The following is excerpted from a report released through the BYU College of Life Sciences. To read the full report, CLICK HERE.

Scientific evidence can be difficult to interpret under the best of circumstances. During a global pandemic (and election year), it is no surprise that there is public confusion about what measures can effectively protect families and communities from COVID-19. Because the scientific and medical understanding of this disease is advancing so rapidly, we decided to put together a plain-language summary of the science on face coverings—a.k.a. masks. As lifelong residents of Utah County and scientists, we felt a responsibility to respond to the technical questions asked by friends and family. We did not receive any funding to carry out this work, nor do we plan on seeking financial support on this topic (our BYU lab mainly researches water and air pollution: benabbott.byu.edu).

Our four-person team compiled and read over 115 scientific studies on COVID-19. These studies were done by independent groups from all around the U.S. and the world. In the paragraphs below, we have done our best to accurately reflect the scientific evidence, pointing out where it is solid and where there is still uncertainty. There are three sections, with increasing levels of detail: 1. An executive summary, 2. A list of common questions, and 3. A deep dive. We hope this summary is useful to you as you decide what is best for your family and as our community decides how best to face this threat together.

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Executive summary:

  1. In the first few months of the pandemic, there was scientific uncertainty about the usefulness of public masking. Conflicting guidance was given by several official sources1–3.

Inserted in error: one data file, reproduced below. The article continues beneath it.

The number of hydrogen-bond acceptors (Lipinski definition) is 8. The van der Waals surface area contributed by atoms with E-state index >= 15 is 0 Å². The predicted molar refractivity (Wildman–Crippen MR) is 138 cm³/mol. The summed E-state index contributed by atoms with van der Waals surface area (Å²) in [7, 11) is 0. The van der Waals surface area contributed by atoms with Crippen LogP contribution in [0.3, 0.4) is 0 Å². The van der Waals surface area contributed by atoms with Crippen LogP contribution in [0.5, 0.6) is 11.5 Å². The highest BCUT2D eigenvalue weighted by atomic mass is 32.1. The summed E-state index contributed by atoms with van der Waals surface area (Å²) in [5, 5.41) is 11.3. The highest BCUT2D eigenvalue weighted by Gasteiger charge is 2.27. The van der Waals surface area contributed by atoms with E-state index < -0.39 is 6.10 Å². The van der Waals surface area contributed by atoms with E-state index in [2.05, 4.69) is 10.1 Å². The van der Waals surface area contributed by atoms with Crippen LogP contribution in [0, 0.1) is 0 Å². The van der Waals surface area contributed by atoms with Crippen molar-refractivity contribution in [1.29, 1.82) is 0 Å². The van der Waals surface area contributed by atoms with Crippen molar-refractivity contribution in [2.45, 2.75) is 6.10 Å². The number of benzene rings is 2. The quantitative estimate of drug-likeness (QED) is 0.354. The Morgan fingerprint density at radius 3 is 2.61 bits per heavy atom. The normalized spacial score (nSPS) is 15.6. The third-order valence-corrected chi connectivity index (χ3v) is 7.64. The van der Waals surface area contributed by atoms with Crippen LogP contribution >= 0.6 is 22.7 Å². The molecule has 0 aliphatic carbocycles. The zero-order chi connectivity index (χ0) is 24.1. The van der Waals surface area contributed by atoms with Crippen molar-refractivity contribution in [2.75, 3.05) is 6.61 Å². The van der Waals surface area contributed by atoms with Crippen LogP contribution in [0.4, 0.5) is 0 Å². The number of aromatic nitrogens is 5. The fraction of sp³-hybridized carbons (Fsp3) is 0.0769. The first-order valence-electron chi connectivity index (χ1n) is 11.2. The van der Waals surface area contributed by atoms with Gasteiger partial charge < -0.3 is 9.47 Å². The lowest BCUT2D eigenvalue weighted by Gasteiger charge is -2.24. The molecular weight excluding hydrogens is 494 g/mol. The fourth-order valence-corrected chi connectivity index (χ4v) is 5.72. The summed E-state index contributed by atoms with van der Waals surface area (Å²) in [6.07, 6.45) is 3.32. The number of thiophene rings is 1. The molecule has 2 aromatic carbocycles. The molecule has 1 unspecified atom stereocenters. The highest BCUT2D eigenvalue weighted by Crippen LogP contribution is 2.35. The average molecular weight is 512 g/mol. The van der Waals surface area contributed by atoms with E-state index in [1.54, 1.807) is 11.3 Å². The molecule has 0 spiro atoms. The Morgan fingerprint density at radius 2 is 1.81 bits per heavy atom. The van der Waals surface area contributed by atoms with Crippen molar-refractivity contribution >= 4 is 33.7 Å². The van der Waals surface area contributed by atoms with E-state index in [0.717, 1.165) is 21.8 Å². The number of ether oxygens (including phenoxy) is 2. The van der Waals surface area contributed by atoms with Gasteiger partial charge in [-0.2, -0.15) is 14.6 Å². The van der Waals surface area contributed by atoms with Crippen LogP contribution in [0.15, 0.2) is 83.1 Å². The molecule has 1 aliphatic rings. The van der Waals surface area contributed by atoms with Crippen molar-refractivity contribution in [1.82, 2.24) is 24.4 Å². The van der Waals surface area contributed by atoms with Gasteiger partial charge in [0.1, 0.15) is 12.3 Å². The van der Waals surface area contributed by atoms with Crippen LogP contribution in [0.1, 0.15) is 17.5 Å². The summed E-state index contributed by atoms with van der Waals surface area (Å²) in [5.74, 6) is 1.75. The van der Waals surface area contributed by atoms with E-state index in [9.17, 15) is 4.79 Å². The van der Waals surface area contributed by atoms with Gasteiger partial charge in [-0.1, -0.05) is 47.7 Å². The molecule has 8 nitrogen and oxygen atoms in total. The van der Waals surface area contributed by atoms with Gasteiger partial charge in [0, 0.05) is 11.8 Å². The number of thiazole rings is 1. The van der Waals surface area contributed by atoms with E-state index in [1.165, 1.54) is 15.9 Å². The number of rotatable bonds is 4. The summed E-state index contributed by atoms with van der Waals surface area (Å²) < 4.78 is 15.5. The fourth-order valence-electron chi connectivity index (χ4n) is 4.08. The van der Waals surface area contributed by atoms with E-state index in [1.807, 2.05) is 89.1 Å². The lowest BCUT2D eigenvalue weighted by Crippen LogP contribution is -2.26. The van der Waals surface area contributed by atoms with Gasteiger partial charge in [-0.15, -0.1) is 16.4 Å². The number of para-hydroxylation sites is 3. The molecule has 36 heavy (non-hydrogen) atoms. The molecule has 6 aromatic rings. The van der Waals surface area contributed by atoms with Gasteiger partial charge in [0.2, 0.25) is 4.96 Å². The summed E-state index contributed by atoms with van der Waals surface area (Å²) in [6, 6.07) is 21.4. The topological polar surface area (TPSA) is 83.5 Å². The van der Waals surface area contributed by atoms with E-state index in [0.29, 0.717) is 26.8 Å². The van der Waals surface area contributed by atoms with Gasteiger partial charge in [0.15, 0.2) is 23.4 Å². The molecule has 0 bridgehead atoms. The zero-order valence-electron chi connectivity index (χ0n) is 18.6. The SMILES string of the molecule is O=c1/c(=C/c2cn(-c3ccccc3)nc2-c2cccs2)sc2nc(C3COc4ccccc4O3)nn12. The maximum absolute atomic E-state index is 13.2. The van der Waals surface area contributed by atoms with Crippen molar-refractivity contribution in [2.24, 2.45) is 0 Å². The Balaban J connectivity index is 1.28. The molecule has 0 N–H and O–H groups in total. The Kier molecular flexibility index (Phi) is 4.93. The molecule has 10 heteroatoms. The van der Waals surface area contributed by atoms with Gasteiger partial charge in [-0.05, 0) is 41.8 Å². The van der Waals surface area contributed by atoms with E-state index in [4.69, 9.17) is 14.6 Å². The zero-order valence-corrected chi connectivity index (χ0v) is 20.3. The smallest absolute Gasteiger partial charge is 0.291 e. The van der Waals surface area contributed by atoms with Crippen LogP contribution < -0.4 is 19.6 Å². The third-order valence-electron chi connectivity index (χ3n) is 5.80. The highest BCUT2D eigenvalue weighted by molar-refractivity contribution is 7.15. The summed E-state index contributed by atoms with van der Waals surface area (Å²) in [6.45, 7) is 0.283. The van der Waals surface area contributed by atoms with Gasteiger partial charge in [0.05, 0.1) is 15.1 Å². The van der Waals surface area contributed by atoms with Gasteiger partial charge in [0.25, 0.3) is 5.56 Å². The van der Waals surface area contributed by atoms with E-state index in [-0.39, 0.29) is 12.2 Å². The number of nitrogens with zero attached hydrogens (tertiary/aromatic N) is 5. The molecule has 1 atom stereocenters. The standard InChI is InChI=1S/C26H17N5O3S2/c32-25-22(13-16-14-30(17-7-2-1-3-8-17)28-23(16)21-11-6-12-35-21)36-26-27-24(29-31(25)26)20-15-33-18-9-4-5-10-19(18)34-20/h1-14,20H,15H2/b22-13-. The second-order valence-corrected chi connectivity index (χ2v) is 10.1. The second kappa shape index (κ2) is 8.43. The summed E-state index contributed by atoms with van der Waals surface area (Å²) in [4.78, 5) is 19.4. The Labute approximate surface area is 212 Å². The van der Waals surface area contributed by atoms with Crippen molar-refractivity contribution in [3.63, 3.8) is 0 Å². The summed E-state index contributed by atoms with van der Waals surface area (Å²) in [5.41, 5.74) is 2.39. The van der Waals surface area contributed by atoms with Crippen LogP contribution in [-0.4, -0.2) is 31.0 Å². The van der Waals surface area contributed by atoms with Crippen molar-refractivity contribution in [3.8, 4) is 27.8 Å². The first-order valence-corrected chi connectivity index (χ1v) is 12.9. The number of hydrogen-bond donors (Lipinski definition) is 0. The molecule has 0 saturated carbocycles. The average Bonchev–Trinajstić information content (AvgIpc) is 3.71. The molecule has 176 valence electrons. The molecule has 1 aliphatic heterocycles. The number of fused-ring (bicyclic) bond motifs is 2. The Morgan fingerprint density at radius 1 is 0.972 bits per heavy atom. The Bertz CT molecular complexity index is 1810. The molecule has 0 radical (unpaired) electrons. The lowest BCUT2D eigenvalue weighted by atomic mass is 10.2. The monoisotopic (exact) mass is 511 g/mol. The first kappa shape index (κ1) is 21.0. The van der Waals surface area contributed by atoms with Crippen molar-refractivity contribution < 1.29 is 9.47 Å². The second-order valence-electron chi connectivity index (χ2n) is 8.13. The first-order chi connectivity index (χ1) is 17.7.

2. There is now convincing evidence from multiple controlled experiments4–6 and field observations7–11 that wearing masks reduces the transmission of COVID-19 for healthcare workers and the public. Most of this evidence is COVID-19 specific and has emerged in the past few months1,7.
  3. Masks prevent infected people from spreading the virus to others by trapping the respiratory droplets (tiny moisture particles) that are produced when we cough, speak, and breathe10,12,13. Cloth masks can stop 90% or more of the dispersal of droplets carrying the virus12,14. There is some evidence that cloth masks also protect the wearer from infection7,8, though this is less certain.
  4. Masks are highly safe, with only minor and uncommon side effects1,15,16. In addition to many medical studies, public masking has been proven safe among children, adults, and the elderly in cultures where this practice has long been common10,17. However, some sensitive individuals should not wear masks, such as those with severely compromised respiratory systems18 and individuals who cannot remove or adjust their own masks (children under 2 and people with severe disabilities)13.
  5. Researchers from hospitals, universities, the private sector, and government agencies have concluded that masks could be one of the most powerful and cost-effective tools to stop COVID-19 and accelerate the economic recovery1,4,5,9,10,17. There is universal agreement, however, that masking alone will not be enough to stop the pandemic. Masking is most effective when combined with physical distancing, frequent handwashing, rapid testing, and coordinated contact tracing1,7,19.

Common Questions:

To read the full report and see the references from above, CLICK HERE.